Cyborg was first shown to fly under his own mechanized auspices during his reinvention for The New 52, reintroducing the Teen Titan as a charter member of the Justice League. As part of this profile boost, Cyborg got a whole host of power upgrades he never had access to before. The most notable of these was a Mother Box in his chest, which allowed him to open up Boom Tubes. But after being separated from his cybernetic implants by G.R.I.D. during “Forever Evil,” Victor was stabilized in 2014’s Justice League #27 by his father, Dr. Silas Stone, and worked alongside him to build him better than before, with the new functions he needed to take on the Crime Syndicate of America. One of these functions: powerful “jump jets” built into his feet, which would allow him to leap hundreds of miles at a time. But through Cyborg’s tenure with the Justice League, Victor never demonstrates enough control over those jump jets to truly fly through the air.


That remains true until the 2015 Cyborg series, which follows Victor as he pushes the nanotechnology which underlies his inner workings to new limits. I believe that Cyborg #7 is the first issue where he’s seen taking true flight, redirecting his path in midair and landing softly. But while he has been depicted as capable of flight- most notably, in the 2017 Justice League film- Cyborg more typically tends to get around through rocket-powered leaps or Boom Tubes.






Mr.Robotman asks:


“How many characters have held the mantle of Sandman?”


Not as many as Starman, and WAY fewer than Green Lantern (cosmically speaking), but still quite a number! As with any complex Super Hero legacy, defining the real hard figure is rather complicated. Depending on the width of your definition, the answer could be as low as 5, or as high as 9 if you want to get silly about it. Let’s get silly about it.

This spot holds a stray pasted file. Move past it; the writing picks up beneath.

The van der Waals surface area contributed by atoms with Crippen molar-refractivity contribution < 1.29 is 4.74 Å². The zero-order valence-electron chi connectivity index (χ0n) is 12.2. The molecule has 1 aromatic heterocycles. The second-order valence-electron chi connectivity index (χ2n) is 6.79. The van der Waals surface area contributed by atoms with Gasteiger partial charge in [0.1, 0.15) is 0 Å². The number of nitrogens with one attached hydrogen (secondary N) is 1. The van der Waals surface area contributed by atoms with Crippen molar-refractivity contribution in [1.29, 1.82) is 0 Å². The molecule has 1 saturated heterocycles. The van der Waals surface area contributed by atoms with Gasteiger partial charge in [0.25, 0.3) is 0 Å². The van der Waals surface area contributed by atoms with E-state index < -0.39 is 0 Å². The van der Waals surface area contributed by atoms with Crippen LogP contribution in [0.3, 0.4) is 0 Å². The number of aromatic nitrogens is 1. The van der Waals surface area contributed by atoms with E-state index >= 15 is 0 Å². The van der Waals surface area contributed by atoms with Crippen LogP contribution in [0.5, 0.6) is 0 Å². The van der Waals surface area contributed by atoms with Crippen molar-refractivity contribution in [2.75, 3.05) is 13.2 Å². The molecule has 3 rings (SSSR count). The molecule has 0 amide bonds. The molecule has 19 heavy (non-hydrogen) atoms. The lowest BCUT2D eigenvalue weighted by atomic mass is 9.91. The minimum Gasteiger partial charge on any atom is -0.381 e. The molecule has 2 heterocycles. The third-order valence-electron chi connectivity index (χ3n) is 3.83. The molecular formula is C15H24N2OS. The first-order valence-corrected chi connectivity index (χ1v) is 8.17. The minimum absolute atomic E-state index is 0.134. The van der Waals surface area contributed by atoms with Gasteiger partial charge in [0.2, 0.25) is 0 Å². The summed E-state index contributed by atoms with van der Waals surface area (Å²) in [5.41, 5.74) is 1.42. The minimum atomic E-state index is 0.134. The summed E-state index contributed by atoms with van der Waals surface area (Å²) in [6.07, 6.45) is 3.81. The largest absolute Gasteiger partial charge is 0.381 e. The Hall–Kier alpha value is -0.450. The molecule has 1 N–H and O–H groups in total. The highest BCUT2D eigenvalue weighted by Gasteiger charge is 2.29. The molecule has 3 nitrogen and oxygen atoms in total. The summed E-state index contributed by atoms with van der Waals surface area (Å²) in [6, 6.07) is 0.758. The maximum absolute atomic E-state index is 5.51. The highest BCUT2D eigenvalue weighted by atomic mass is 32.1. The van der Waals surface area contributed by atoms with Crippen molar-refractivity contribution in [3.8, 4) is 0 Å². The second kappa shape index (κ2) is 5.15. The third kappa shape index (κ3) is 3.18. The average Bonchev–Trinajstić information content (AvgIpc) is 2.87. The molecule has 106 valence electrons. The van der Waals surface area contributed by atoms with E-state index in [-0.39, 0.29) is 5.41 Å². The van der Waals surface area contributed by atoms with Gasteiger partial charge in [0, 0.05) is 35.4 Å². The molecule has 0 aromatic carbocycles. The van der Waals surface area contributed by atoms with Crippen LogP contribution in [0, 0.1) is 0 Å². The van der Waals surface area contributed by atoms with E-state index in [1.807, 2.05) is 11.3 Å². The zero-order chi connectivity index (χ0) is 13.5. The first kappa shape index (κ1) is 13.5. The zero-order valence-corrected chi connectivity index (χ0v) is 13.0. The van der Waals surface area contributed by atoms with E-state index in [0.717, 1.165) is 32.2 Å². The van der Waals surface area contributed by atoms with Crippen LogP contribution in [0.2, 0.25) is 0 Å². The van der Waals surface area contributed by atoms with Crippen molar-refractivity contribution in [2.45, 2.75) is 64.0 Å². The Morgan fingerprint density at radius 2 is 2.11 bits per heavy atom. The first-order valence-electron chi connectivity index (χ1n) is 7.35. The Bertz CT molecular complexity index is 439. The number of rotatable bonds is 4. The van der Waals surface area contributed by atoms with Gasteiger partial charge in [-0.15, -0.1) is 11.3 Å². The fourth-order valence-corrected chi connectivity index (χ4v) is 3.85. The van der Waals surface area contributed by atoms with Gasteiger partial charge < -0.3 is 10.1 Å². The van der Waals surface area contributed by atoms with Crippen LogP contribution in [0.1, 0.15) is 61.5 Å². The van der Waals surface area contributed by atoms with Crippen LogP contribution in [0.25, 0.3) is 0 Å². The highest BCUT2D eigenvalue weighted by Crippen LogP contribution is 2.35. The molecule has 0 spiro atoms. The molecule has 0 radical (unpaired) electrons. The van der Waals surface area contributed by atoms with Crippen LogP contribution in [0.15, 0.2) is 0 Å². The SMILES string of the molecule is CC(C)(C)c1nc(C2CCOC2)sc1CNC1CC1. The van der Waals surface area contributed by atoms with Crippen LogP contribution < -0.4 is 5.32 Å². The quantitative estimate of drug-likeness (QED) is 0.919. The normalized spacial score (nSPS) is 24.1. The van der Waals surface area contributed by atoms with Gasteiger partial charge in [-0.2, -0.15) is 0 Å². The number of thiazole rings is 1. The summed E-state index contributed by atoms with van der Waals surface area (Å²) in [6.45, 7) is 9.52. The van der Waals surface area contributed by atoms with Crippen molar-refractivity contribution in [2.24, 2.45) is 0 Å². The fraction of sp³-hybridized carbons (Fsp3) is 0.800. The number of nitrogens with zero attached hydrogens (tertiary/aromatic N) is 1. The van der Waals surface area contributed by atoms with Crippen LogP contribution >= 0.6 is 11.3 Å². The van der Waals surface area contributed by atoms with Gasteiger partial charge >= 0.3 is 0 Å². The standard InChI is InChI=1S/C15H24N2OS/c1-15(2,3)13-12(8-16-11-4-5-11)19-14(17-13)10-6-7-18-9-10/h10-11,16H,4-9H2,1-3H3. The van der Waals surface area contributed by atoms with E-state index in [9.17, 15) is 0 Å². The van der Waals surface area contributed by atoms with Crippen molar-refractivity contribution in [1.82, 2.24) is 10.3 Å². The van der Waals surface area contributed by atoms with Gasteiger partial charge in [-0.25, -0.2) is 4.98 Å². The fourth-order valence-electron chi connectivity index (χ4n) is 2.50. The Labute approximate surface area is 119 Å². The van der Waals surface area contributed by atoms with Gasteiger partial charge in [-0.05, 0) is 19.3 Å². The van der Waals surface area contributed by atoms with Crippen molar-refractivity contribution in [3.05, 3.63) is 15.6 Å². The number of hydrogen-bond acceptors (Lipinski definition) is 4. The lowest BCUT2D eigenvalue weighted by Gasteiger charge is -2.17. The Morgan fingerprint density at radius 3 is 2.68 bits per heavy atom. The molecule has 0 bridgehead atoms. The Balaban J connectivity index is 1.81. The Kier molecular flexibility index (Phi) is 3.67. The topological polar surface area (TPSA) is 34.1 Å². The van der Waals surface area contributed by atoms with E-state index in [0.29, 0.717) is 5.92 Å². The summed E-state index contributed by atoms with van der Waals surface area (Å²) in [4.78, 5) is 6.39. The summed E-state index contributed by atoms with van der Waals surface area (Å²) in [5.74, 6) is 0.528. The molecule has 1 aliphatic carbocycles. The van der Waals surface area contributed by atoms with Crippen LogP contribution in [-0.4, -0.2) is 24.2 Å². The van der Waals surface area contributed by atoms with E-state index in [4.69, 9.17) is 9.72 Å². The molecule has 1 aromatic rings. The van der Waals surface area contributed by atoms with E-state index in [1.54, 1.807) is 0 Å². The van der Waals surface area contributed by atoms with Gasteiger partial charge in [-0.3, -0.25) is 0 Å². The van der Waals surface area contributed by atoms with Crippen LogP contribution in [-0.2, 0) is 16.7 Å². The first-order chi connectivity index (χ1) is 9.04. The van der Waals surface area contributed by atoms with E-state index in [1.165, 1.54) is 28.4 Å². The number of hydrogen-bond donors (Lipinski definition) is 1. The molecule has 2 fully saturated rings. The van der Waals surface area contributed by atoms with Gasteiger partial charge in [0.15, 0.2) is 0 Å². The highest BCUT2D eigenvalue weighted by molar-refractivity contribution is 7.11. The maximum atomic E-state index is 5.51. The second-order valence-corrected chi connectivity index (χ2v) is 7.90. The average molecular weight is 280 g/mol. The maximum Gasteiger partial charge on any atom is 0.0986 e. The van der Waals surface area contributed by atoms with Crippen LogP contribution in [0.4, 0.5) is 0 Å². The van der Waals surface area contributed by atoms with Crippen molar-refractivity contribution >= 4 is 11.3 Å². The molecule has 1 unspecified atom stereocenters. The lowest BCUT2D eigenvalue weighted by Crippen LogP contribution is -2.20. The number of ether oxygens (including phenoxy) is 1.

1. Wesley Dodds -- the original Golden Age Sandman, gasmasked noir-tinted mystery man and member of the JSA. He was later reinvented with a more superheroic flair and given a sidekick, Sandy the Golden Boy.


2. Garrett Sanford -- Created by Joe Simon and Jack Kirby in the ‘70s, this Sandman patrolled the “Dream Dimension” to protect the waking world from nightmares.


3. Hector Hall -- son of Hawkman and Hawkwoman, Hector was an Infinity, Inc. member who took over for in patrolling the Dream Dimension after the untimely demise of Sanford.


4. Morpheus, Dream of the Endless -- One of the most cosmically significant characters in the deep lore of the DC Universe, and lord of all dreams. Created by Neil Gaiman, Morpheus is the proprietor of The Dreaming itself, of which the “Dream Dimension” is a mere pocket.


5. Kieran Marshall -- introduced in the 2007 limited series Sandman Mystery Theatre: Sleep of Reason, Marshall was a modern day photojournalist in Afghanistan who took up the identity of Sandman as inspired by the Golden Age exploits of Wesley Dodds.


Those are the five unquestionable, discrete Sandmen to which we can point. Now we get into arguable territory:


6. Sandy Hawkins -- originally “Sandy the Golden Boy,” introduced during the original Sandman’s tenure as his trusty kid sidekick. In the 2007 relaunch of the Justice Society of America, Sandy takes on his old mentor’s legacy as the team’s recon operative, but simply goes by “Sand.”